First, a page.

Australia mulls charging power companies for pollution
Australia's Environment and Energy Minister said the regulation was under consideration as the government looks for ways to achieve its carbon gas reduction targets
CANBERRA, Australia—Australia will consider making electrical power companies pay for greenhouse gas pollution they create, three years after the government scrapped the national carbon tax, a Cabinet minister said Monday.
The conservative government rejected all polluter-pays options in 2014 when it repealed Australia’s three-year-old carbon tax levied against the nation’s biggest industrial polluters.
But Environment and Energy Minister Josh Frydenberg said that charging power generators fueled by coal and natural gas for their pollution was under consideration as the government looks for ways to achieve its carbon gas reduction targets.
He said while his government rejected the previous centre-left Labor Party government’s policy of charging all major industrial polluters, the electricity industry produced a third of Australia’s greenhouse gases and could face its own charges.
The new scheme could include international trade in carbon credits, he said.
“How we do we meet our emissions reduction targets while at the same time keeping electricity affordable and the lights effectively on? That’s our target,” Frydenberg told Australian Broadcasting Corp.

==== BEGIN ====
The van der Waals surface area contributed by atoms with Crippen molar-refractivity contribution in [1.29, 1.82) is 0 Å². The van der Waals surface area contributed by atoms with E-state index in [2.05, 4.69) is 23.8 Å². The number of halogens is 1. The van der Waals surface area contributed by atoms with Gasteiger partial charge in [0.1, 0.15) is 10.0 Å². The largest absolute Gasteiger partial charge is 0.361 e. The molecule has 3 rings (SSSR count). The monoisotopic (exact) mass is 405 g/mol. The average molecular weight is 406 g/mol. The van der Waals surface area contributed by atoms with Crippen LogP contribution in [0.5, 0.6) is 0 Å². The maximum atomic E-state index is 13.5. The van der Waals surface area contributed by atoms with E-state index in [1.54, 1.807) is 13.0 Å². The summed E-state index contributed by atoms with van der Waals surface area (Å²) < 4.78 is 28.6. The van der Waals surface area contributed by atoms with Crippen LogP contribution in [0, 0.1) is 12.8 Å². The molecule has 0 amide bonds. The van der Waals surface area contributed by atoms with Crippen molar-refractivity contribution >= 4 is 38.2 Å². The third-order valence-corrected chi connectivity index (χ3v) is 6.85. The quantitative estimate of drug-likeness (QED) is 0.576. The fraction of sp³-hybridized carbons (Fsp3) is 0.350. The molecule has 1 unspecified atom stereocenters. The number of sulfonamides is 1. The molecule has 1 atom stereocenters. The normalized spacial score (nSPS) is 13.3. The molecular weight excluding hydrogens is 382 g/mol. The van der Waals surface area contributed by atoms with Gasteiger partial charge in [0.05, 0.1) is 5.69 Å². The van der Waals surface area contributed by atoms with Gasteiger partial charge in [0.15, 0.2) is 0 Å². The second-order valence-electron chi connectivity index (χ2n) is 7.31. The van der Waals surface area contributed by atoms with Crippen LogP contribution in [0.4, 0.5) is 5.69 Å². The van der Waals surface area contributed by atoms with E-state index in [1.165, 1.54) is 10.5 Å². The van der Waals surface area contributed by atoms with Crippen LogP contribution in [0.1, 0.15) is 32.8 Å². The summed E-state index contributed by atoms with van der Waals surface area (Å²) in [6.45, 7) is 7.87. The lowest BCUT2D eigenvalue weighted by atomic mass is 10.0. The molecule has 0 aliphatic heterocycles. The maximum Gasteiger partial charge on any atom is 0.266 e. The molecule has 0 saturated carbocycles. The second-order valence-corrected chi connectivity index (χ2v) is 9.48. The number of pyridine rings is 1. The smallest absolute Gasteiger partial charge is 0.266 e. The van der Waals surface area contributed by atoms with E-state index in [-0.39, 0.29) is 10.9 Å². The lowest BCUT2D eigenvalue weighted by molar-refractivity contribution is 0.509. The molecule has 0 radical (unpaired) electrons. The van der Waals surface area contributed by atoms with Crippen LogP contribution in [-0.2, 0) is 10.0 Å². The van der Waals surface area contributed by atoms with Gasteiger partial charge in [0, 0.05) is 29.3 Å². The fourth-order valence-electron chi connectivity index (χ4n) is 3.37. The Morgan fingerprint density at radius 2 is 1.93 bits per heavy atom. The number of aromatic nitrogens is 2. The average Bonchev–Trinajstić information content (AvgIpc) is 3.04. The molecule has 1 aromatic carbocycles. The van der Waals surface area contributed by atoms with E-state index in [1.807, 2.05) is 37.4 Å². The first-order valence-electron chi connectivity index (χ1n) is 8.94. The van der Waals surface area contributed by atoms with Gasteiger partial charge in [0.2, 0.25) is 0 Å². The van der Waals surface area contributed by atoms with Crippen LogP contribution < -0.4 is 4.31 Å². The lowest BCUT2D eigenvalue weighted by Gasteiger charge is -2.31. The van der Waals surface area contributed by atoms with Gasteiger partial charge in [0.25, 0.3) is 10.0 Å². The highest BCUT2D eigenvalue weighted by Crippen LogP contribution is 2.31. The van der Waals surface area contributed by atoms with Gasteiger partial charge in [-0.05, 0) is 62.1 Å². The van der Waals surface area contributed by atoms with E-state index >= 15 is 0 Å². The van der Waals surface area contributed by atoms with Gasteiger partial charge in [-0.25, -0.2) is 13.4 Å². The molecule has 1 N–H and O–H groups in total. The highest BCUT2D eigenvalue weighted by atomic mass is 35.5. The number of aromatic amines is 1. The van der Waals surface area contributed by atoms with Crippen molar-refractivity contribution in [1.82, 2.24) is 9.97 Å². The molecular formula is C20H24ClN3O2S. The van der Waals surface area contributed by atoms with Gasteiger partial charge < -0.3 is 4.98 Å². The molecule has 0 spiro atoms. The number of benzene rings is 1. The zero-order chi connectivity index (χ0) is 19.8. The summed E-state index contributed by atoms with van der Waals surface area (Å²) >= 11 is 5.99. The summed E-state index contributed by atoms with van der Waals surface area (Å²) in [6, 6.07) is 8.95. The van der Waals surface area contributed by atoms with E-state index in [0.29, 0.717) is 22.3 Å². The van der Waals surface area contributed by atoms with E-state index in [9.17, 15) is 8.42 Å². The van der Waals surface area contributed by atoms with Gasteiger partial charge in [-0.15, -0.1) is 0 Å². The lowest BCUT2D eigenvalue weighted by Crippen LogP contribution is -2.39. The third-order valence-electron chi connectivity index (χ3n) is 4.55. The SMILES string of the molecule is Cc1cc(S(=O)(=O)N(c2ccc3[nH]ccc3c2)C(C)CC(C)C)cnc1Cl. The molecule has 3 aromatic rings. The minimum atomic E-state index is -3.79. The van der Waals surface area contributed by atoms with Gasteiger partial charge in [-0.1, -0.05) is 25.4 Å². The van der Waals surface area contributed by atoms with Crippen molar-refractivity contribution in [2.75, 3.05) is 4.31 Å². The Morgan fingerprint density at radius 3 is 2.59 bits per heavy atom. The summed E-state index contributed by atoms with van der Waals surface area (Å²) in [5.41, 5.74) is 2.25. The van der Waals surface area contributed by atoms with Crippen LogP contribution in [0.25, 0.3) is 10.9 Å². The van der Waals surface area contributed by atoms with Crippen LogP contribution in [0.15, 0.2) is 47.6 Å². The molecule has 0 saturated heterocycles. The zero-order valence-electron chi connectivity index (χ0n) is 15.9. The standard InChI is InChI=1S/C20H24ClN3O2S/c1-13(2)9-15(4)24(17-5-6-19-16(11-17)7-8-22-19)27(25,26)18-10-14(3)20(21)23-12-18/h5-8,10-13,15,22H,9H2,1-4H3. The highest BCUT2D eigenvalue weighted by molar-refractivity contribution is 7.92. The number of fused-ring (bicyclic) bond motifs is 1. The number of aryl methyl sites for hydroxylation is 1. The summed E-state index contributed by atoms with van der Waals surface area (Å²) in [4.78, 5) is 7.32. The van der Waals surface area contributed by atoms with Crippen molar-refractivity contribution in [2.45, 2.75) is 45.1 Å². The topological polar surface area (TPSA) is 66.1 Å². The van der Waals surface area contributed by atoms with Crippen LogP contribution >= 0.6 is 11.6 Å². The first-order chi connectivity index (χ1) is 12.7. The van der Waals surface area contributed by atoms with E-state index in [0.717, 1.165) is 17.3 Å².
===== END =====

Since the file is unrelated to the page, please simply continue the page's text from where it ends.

The government on Monday released details of its climate change policy review which will begin in February. Australia has pledged to reduce its carbon emissions by at least 26 per cent below 2005 levels by 2030.
The government replaced the carbon tax with a 2.55 billion Australian dollar ($1.9 billion) fund paid by taxpayers to give incentives to polluters to reduce their emissions. Only AU$400 million is left, Frydenberg said.
Environmentalist John Connor, chief executive of the Australian Climate Institute, said the fund could not achieve Australia’s reduction target.
Australia is among the world’s worst greenhouse gas polluters on a per capita basis because of its heavy reliance on abundant reserves of cheap coal for electricity generation.